DoCmd.GoToRecord , , acNewRec  ''' this is redundant and could cause you to save empty records if your code has dirtied them.
Lisa B

ASKER
Ron -  I have removed the Me.Dirty = False from the onclick of the abort button.  The text box IDNumber I have changed the control source to =DMax("[ID]","tblCustomers")+1 so now when the form opens I can see the id number of the record (yes it is an auto number).  When I press the abort button the call is aborting.  When I go to the tblcustomer table there are two records produced - 1 when I first load the main form and second one is produced when I click the abort button.  (the two records are created seconds apart).  Am i missing something else as I am still unsure why its creating two records?

gustav - I tried using this code but it is still creating an extra record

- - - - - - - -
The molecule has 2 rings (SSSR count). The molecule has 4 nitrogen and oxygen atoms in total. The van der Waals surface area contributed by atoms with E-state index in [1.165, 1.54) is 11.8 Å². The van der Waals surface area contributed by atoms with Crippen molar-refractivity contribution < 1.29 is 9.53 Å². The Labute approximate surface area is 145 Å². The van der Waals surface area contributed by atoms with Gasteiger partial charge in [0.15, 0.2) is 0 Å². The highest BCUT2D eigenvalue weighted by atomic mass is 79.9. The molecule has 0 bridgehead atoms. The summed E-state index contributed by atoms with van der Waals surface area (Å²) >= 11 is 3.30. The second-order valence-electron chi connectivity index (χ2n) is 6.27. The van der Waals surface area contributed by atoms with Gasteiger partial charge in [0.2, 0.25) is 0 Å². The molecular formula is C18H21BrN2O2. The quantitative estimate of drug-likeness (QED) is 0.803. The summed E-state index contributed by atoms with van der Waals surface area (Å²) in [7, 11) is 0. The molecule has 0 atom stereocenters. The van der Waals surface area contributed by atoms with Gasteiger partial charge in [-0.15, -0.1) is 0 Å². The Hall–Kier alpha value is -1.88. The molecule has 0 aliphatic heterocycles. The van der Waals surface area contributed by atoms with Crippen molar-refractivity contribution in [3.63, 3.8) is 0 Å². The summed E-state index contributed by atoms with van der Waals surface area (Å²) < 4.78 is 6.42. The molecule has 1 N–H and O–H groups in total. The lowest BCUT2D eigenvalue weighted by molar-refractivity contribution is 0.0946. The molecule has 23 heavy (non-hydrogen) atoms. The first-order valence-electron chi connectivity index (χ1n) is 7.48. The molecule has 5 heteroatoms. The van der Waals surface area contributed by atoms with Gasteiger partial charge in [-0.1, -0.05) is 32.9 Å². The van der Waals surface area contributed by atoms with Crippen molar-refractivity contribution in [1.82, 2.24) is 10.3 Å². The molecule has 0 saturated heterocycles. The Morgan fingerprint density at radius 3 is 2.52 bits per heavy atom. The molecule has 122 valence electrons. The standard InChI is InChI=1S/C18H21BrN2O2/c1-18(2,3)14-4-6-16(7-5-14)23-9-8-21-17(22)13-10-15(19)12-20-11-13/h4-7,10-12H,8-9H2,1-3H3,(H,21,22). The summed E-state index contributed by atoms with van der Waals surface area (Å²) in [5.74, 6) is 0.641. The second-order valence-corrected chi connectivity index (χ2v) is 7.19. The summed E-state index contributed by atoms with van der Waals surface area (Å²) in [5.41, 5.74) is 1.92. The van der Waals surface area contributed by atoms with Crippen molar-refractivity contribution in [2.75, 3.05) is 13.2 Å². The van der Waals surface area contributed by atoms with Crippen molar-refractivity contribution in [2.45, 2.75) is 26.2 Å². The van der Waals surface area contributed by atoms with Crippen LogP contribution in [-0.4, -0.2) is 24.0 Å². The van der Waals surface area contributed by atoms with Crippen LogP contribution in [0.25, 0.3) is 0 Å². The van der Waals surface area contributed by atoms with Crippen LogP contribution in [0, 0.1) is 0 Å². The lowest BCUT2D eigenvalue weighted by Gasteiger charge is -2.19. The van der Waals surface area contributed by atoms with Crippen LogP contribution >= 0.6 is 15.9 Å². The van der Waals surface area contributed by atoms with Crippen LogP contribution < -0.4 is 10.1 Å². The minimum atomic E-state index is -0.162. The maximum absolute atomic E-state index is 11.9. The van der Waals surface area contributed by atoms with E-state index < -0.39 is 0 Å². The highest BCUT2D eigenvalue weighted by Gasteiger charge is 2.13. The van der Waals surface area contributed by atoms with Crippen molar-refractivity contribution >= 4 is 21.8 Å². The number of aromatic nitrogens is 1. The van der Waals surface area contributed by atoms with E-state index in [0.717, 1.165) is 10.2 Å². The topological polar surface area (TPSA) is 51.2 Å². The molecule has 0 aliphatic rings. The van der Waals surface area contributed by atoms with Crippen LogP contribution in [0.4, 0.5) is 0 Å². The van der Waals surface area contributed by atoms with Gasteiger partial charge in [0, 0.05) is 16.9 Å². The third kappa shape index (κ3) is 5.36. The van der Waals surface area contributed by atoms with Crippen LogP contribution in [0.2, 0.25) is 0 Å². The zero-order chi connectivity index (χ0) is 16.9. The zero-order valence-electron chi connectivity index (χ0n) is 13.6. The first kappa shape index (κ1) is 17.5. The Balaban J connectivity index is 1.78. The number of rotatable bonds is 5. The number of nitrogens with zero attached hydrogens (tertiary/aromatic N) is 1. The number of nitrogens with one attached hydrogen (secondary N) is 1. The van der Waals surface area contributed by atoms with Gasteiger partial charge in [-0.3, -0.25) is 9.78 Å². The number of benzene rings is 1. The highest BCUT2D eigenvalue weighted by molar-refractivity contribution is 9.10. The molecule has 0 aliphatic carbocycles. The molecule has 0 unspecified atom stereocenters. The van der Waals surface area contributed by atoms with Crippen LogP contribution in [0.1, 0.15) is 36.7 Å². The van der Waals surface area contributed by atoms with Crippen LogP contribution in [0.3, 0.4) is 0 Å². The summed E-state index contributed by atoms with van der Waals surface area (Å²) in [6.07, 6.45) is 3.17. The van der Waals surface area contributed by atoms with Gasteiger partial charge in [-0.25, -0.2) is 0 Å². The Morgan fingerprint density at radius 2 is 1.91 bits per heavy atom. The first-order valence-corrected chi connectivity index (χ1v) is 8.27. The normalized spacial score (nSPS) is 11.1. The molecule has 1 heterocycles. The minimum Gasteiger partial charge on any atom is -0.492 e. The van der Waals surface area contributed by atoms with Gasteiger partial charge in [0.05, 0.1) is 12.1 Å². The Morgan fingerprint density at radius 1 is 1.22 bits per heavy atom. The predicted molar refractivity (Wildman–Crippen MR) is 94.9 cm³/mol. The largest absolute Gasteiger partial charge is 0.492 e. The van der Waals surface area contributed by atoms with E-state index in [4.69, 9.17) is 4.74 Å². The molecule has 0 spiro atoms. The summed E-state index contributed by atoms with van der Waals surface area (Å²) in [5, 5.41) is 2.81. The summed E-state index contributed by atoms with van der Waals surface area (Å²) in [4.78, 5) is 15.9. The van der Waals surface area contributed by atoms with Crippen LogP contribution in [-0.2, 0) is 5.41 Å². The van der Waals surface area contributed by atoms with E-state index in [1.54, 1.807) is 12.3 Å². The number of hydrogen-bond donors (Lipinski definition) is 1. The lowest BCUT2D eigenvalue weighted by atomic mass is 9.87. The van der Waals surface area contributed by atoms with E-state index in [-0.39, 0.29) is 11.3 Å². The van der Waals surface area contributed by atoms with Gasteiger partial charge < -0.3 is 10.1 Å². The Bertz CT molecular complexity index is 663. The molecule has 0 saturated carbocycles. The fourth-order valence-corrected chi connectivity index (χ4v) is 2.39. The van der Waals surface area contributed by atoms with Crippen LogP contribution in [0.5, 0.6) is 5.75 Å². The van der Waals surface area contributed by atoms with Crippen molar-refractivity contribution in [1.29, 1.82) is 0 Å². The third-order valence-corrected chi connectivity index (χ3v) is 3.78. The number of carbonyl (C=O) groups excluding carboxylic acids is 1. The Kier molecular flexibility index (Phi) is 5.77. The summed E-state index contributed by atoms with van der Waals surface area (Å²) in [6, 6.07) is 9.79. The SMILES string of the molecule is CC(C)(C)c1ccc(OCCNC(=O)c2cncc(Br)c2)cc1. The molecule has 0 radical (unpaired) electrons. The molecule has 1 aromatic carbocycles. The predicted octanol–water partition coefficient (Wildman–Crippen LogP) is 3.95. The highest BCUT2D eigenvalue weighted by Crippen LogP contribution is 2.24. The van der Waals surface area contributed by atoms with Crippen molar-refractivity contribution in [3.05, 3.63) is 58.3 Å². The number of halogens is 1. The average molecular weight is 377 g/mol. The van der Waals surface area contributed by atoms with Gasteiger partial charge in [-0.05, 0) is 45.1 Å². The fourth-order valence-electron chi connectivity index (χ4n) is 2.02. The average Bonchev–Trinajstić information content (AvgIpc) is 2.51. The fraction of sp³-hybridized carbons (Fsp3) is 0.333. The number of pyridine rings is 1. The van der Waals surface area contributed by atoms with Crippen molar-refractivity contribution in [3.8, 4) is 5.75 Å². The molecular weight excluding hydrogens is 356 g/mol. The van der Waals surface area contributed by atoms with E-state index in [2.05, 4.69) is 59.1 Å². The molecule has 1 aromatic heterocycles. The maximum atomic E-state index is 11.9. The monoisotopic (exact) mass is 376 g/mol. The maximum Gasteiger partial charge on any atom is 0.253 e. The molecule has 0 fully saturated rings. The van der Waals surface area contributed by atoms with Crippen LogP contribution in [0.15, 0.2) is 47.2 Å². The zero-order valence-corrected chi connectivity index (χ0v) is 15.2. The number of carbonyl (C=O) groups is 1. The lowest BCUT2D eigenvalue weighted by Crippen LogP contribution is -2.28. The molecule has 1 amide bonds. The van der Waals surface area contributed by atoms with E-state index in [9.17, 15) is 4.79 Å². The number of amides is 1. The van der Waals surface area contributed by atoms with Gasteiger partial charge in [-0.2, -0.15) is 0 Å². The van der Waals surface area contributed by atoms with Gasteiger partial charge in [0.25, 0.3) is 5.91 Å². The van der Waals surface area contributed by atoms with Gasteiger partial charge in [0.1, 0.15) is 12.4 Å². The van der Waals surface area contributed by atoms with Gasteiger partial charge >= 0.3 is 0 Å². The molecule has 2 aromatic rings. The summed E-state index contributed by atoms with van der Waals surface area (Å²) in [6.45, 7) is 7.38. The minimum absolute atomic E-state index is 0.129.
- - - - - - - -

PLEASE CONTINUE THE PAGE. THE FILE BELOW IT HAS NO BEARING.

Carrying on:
hnasr - sorry im still not following your explanation - If in my customer table I have 799 records populated and I receive a call and I want my table to open at record 800 and start populating the data in this record are you saying that when I force it to save it will go to record 801 but I can then tell it to go back to record 800 using the undone command and any information I enter will be populated in record 800?

PatHartman - We can receive calls and when answered the user can hang up due to this I need to know that next id number so that when I store this information in the aborted calls table I can say this aborted call belongs to that customer ID.  I tried removing this line DoCmd.GoToRecord , , acNewRec  but when I did I nearly overwrite a customer record
Gustav Brock

> .. it is still creating an extra record

Then you have other code doing that.
Setting Dirty = False cannot create a new record, it saves the current (edited) record only.

/gustav
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Hamed Nasr

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PatHartman

Access will ALWAYS save a dirtied record.  Your code is causing the duplicates.